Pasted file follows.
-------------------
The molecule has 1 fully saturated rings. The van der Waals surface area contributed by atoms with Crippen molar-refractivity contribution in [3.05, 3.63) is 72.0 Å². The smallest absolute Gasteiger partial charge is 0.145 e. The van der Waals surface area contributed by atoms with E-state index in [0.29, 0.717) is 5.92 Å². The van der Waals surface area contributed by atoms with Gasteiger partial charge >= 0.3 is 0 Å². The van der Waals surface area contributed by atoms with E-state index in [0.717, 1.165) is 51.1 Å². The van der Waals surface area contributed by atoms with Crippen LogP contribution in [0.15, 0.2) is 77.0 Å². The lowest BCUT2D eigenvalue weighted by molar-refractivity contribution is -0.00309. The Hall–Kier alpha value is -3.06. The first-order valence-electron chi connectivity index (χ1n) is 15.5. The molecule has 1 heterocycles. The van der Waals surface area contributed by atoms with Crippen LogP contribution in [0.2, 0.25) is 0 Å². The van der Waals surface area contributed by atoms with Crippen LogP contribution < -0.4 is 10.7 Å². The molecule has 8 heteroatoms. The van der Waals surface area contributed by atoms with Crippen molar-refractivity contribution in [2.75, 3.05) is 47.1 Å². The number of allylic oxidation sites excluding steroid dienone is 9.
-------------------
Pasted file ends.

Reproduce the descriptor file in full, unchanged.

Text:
The molecule has 1 fully saturated rings. The van der Waals surface area contributed by atoms with Crippen molar-refractivity contribution in [3.05, 3.63) is 72.0 Å². The smallest absolute Gasteiger partial charge is 0.145 e. The van der Waals surface area contributed by atoms with E-state index in [0.29, 0.717) is 5.92 Å². The van der Waals surface area contributed by atoms with Gasteiger partial charge >= 0.3 is 0 Å². The van der Waals surface area contributed by atoms with E-state index in [0.717, 1.165) is 51.1 Å². The van der Waals surface area contributed by atoms with Crippen LogP contribution in [0.15, 0.2) is 77.0 Å². The lowest BCUT2D eigenvalue weighted by molar-refractivity contribution is -0.00309. The Hall–Kier alpha value is -3.06. The first-order valence-electron chi connectivity index (χ1n) is 15.5. The molecule has 1 heterocycles. The van der Waals surface area contributed by atoms with Crippen LogP contribution in [0.2, 0.25) is 0 Å². The van der Waals surface area contributed by atoms with Crippen LogP contribution < -0.4 is 10.7 Å². The molecule has 8 heteroatoms. The van der Waals surface area contributed by atoms with Crippen molar-refractivity contribution in [2.75, 3.05) is 47.1 Å². The number of allylic oxidation sites excluding steroid dienone is 9.